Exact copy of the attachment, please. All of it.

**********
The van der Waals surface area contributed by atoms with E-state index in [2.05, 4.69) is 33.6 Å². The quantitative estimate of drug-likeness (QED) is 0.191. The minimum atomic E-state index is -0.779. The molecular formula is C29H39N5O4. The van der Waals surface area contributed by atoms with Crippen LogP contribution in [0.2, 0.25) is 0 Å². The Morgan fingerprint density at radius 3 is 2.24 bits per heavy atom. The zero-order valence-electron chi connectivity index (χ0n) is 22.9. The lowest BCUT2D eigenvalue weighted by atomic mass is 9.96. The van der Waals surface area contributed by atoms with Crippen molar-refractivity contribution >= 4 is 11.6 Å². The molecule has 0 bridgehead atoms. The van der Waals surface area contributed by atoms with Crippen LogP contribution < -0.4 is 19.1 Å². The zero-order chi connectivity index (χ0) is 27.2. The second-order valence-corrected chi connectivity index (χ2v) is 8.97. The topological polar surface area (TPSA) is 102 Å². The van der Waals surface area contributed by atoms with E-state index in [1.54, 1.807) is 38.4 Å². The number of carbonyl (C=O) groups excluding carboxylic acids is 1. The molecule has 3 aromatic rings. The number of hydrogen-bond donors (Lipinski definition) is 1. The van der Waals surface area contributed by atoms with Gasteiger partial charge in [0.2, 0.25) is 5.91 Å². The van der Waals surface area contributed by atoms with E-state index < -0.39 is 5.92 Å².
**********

The van der Waals surface area contributed by atoms with E-state index in [2.05, 4.69) is 33.6 Å². The quantitative estimate of drug-likeness (QED) is 0.191. The minimum atomic E-state index is -0.779. The molecular formula is C29H39N5O4. The van der Waals surface area contributed by atoms with Crippen LogP contribution in [0.2, 0.25) is 0 Å². The Morgan fingerprint density at radius 3 is 2.24 bits per heavy atom. The zero-order valence-electron chi connectivity index (χ0n) is 22.9. The lowest BCUT2D eigenvalue weighted by atomic mass is 9.96. The van der Waals surface area contributed by atoms with Crippen molar-refractivity contribution >= 4 is 11.6 Å². The molecule has 0 bridgehead atoms. The van der Waals surface area contributed by atoms with Crippen LogP contribution < -0.4 is 19.1 Å². The zero-order chi connectivity index (χ0) is 27.2. The second-order valence-corrected chi connectivity index (χ2v) is 8.97. The topological polar surface area (TPSA) is 102 Å². The van der Waals surface area contributed by atoms with E-state index in [1.54, 1.807) is 38.4 Å². The number of carbonyl (C=O) groups excluding carboxylic acids is 1. The molecule has 3 aromatic rings. The number of hydrogen-bond donors (Lipinski definition) is 1. The van der Waals surface area contributed by atoms with Gasteiger partial charge in [0.2, 0.25) is 5.91 Å². The van der Waals surface area contributed by atoms with E-state index < -0.39 is 5.92 Å².